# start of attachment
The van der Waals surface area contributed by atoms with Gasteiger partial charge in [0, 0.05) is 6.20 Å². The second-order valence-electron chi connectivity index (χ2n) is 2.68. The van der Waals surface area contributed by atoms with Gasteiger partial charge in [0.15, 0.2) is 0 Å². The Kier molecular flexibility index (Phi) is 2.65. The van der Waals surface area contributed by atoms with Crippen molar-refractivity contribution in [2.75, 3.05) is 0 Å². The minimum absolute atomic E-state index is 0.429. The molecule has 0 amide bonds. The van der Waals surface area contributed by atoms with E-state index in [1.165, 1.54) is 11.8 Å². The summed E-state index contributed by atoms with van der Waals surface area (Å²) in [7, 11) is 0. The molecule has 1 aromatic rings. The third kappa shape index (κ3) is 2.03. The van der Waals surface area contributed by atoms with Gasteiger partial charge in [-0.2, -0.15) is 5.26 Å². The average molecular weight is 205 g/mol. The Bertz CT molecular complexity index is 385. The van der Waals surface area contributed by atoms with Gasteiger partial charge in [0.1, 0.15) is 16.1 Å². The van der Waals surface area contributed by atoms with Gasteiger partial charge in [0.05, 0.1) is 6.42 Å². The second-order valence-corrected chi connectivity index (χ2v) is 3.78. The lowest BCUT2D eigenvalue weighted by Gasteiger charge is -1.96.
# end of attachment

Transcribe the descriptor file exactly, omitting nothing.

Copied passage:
The van der Waals surface area contributed by atoms with Gasteiger partial charge in [0, 0.05) is 6.20 Å². The second-order valence-electron chi connectivity index (χ2n) is 2.68. The van der Waals surface area contributed by atoms with Gasteiger partial charge in [0.15, 0.2) is 0 Å². The Kier molecular flexibility index (Phi) is 2.65. The van der Waals surface area contributed by atoms with Crippen molar-refractivity contribution in [2.75, 3.05) is 0 Å². The minimum absolute atomic E-state index is 0.429. The molecule has 0 amide bonds. The van der Waals surface area contributed by atoms with E-state index in [1.165, 1.54) is 11.8 Å². The summed E-state index contributed by atoms with van der Waals surface area (Å²) in [7, 11) is 0. The molecule has 1 aromatic rings. The third kappa shape index (κ3) is 2.03. The van der Waals surface area contributed by atoms with Gasteiger partial charge in [-0.2, -0.15) is 5.26 Å². The average molecular weight is 205 g/mol. The Bertz CT molecular complexity index is 385. The van der Waals surface area contributed by atoms with Gasteiger partial charge in [0.1, 0.15) is 16.1 Å². The van der Waals surface area contributed by atoms with Gasteiger partial charge in [0.05, 0.1) is 6.42 Å². The second-order valence-corrected chi connectivity index (χ2v) is 3.78. The lowest BCUT2D eigenvalue weighted by Gasteiger charge is -1.96.